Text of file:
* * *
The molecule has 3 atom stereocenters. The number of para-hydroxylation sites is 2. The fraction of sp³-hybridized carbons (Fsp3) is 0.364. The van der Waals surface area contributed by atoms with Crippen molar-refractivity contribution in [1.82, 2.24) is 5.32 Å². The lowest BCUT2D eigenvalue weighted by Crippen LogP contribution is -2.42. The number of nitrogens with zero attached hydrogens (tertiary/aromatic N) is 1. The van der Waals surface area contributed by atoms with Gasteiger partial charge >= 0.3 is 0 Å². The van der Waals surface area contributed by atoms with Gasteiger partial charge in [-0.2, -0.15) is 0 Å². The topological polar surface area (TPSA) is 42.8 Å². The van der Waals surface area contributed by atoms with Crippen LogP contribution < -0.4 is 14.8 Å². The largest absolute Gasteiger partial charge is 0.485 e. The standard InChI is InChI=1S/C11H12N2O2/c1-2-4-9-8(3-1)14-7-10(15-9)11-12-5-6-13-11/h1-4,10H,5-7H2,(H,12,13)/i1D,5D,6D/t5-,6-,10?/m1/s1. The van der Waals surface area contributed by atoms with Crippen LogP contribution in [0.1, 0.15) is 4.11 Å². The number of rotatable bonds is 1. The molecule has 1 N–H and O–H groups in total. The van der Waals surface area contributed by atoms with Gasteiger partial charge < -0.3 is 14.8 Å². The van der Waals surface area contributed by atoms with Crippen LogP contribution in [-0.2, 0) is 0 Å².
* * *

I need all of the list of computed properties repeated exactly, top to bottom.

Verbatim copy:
The molecule has 3 atom stereocenters. The number of para-hydroxylation sites is 2. The fraction of sp³-hybridized carbons (Fsp3) is 0.364. The van der Waals surface area contributed by atoms with Crippen molar-refractivity contribution in [1.82, 2.24) is 5.32 Å². The lowest BCUT2D eigenvalue weighted by Crippen LogP contribution is -2.42. The number of nitrogens with zero attached hydrogens (tertiary/aromatic N) is 1. The van der Waals surface area contributed by atoms with Gasteiger partial charge >= 0.3 is 0 Å². The van der Waals surface area contributed by atoms with Gasteiger partial charge in [-0.2, -0.15) is 0 Å². The topological polar surface area (TPSA) is 42.8 Å². The van der Waals surface area contributed by atoms with Crippen LogP contribution < -0.4 is 14.8 Å². The largest absolute Gasteiger partial charge is 0.485 e. The standard InChI is InChI=1S/C11H12N2O2/c1-2-4-9-8(3-1)14-7-10(15-9)11-12-5-6-13-11/h1-4,10H,5-7H2,(H,12,13)/i1D,5D,6D/t5-,6-,10?/m1/s1. The van der Waals surface area contributed by atoms with Crippen LogP contribution in [0.1, 0.15) is 4.11 Å². The number of rotatable bonds is 1. The molecule has 1 N–H and O–H groups in total. The van der Waals surface area contributed by atoms with Gasteiger partial charge < -0.3 is 14.8 Å². The van der Waals surface area contributed by atoms with Crippen LogP contribution in [-0.2, 0) is 0 Å².